From coast to coast, strong female voices are making waves in the design industry, particularly in the South, where a more modern aesthetic and outlook is replacing the stuffy, unapproachable interiors that used to be the norm. But what we love about Jordan Winston, design director at Tampa-based Oxford Design Studio, is her appreciation for the past and the innovative nature in which she’s connecting it to the present. “Traditional Southern style is what influenced me to become a designer,” notes Winston, “the over-the-top matching textiles and packaged furniture sets; I still hold onto that foundation as a designer.”
Winston is taking note of the push out of the unapproachable, like the formal living room, and instead “creating spaces that are livable,” she says. “I desire to create meaningful spaces where the atmosphere feels inviting and personable, while also establishing a level of sophistication. My Southern sensibilities inspire me to craft from local resources, repurposing when I can, and building for beauty and ease of use. Modern Southern style is about throwing away the rule book,” Winston adds, and feeling the freedom to mix pieces, old and new, periods and styles. “It’s an appreciation for the casual, and for the pieces that call for conversation instead of formality.”
Winston’s work is on full display at Tampa’s Oxford Exchange, a stunning mixed-use space that served as the catalyst for the launch of Oxford Design Studio. Here, we sat down with the firm’s design director to hear how Southern style is altering the way she works.
Alyssa Rosenheck: What are your favorite local design boutiques?
Jordan Winston: I love Antique Galleries of St. Petersburg; it’s the thrill of the find and I love sourcing one-of-a kind items for my clients. Of course, I love the retail store at Oxford Exchange. It’s my go-to place for accessorizing clients’ homes. There’s a large selection of coffee table books, unique vessels and accessories, and cashmere throws.
AR: Best shade of black and white?
JW: Alabaster and Black Fox by Sherwin Williams. Both of these avoid being too white or too black, and each color has the power to provide warmth and freshness to a space.
AR: What’s a color that sets a certain mood?
JW: For me, Carolina Blue. It seems to evoke calmness and sophistication while also having personality, and it plays well with other colors. There is an air of wisdom to that shade of blue. It can read traditional or modern, and it has an age and depth to it.
AR: Where do you go to get inspired?
JW: Easy, home. I grew up in the beautiful mountains of Western North Carolina. There is so much rich, natural beauty there and the personality of the place is restorative. It’s also where I first experienced my love for humble design. I admire the beauty of aging—a place that has a story to tell through the dings on a piece of furniture or a well-worn leather seat that is at the right level of comfortable after years of use.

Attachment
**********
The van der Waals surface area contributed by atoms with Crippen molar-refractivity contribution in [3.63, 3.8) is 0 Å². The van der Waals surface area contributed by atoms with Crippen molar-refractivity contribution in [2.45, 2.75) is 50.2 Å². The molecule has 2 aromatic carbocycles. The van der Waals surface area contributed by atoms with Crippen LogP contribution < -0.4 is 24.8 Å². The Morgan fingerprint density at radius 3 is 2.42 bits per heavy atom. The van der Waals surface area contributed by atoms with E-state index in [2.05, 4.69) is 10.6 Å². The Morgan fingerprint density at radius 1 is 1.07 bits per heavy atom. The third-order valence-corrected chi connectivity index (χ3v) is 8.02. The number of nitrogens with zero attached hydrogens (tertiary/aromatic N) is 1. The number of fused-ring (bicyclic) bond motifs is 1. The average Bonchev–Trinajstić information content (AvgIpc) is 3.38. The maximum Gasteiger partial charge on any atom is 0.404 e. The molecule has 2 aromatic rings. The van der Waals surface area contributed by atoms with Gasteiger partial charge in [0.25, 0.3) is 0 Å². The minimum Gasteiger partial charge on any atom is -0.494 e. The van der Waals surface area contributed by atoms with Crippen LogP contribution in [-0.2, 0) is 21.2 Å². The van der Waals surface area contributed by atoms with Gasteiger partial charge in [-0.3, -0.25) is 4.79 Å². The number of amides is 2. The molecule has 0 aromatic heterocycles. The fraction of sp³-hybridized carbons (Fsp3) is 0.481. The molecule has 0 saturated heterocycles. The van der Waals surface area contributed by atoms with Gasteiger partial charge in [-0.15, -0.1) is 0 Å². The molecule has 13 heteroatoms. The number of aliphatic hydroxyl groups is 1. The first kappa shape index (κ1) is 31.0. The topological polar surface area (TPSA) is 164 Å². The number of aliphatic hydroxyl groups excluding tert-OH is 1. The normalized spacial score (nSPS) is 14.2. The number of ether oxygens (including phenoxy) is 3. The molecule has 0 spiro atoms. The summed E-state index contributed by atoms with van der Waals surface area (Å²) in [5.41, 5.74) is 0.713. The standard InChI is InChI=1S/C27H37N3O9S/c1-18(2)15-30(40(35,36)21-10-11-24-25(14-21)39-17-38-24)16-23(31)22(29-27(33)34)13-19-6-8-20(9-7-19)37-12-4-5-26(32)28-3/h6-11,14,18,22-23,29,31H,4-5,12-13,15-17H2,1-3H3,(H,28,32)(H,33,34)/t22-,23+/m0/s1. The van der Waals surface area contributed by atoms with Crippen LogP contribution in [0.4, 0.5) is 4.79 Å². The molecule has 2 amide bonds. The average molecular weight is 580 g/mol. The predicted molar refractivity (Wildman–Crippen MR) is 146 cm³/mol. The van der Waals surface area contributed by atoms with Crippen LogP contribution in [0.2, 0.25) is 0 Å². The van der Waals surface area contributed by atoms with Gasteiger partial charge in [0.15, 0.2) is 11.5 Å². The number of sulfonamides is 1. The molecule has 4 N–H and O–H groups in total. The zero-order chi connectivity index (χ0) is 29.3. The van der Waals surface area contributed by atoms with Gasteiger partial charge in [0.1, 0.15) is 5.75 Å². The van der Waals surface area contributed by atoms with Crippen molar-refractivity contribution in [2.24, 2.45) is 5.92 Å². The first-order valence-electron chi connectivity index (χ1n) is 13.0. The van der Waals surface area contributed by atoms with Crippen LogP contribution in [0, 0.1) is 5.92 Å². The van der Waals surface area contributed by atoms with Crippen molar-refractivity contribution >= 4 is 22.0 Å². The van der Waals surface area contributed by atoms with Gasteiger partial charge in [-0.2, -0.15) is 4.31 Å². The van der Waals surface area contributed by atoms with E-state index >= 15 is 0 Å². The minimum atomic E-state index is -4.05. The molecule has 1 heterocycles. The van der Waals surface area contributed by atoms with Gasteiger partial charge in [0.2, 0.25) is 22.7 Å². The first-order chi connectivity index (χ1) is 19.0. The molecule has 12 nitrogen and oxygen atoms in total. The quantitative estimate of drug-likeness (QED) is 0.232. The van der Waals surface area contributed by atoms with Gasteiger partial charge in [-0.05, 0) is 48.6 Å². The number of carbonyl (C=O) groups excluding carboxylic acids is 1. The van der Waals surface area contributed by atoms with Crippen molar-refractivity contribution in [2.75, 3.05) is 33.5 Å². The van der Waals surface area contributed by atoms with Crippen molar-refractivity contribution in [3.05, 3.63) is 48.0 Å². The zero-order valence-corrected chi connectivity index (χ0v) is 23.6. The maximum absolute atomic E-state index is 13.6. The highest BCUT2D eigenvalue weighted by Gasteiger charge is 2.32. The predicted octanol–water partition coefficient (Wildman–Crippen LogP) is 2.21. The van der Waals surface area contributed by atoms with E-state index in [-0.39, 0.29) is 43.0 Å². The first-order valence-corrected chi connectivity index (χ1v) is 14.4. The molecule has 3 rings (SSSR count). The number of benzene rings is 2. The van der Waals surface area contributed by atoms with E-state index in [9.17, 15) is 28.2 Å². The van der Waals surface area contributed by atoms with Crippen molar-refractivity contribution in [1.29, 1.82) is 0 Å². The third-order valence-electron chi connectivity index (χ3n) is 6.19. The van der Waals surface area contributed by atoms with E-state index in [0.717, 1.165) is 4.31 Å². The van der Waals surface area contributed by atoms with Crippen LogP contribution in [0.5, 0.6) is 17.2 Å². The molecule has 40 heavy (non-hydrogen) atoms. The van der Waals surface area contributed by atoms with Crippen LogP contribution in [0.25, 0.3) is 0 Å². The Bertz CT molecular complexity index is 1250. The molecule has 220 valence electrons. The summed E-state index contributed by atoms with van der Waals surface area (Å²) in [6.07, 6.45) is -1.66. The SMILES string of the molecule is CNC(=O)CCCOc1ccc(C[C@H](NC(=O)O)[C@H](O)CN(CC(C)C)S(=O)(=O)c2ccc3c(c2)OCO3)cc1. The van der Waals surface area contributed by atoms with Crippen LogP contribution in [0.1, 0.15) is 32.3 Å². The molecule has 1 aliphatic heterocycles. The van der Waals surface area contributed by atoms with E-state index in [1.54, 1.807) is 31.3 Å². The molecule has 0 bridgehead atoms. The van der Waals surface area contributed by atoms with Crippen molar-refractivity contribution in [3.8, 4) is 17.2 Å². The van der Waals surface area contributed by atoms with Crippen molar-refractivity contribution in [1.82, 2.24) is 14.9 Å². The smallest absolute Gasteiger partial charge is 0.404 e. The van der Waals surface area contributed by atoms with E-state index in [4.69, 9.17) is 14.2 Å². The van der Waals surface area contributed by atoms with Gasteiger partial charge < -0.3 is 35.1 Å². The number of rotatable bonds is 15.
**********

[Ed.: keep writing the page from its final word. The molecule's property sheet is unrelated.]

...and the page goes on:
AR: How do you make a house a home?
JW: Homes need to have less rooms, and those rooms need to facilitate quality conversation. I always encourage flexible seating when designing a furniture plan. Flexible seating takes up very little room and can easily be moved from place to place. Usually these are vintage, one-of-a-kind pieces, so now not only are they functional, but they’re capable of eliciting a conversation of their own and add character to the space. It’s like saying, “Pull up a seat and let’s talk!”
AR: Life advice you’ve gotten that made all the difference?
JW: Be yourself and draw from where you came from.
AR: What about design advice?
JW: Take your time. I had a professor in college really emphasize the fact that good, thoughtful design should not be rushed. It’s OK to carve out room to think before you start drawing or selecting. In the end, your client appreciates the time you took to hone in on their wants and needs. It provides them with a design plan that truly reflects their personality. With so many options available at the click of a button, it’s easy to just jump in and pull together a room in a day. I must remind myself to slow down.
AR: What’s your advice for mixing old with new?
JW: Do it. There is nothing that can replace the character of an older piece, whether it is vintage, a fine antique, or heirloom art. Incorporating an older element makes the new pop, feel more approachable, and invites conversation. A good rule of thumb is to make sure you have a good balance of both and know your limits. Plan out your percentage of old and new based on the space and the wishes of a client. Sometimes just one beautiful antique chest is all the old you need to change the room completely.
AR: Tell us something we probably don’t know.
JW: I was a fifth-grade school teacher for 4.5 years before entering the interior design industry. Even while teaching, I found the design and layout of the classroom intriguing. Space planning was key in running a well-behaved class and keeping students interested and comfortable in their environment.
AR: Design book you’ll always have on your shelf?
JW: Art of the House by Bobby McAlpine and Susan Ferrier. The poetic language they use reminds me to keep defining and developing my design sensibility; it’s a reminder to keep mixing the fine and found, the new and old.
AR: What’s on your nightstand?
JW: Right now, vintage lamps I found at a local thrift store, a curated stack of coffee table books, and a long bone-shelled box. I utilize my nightstand so I don’t like to crowd that space. I’m also a big advocate for using covered boxes on nightstands to store items you tend to quickly set down before going to bed—phone chargers, jewelry, and face creams. When styled, it looks clean, fresh, and not too fussy.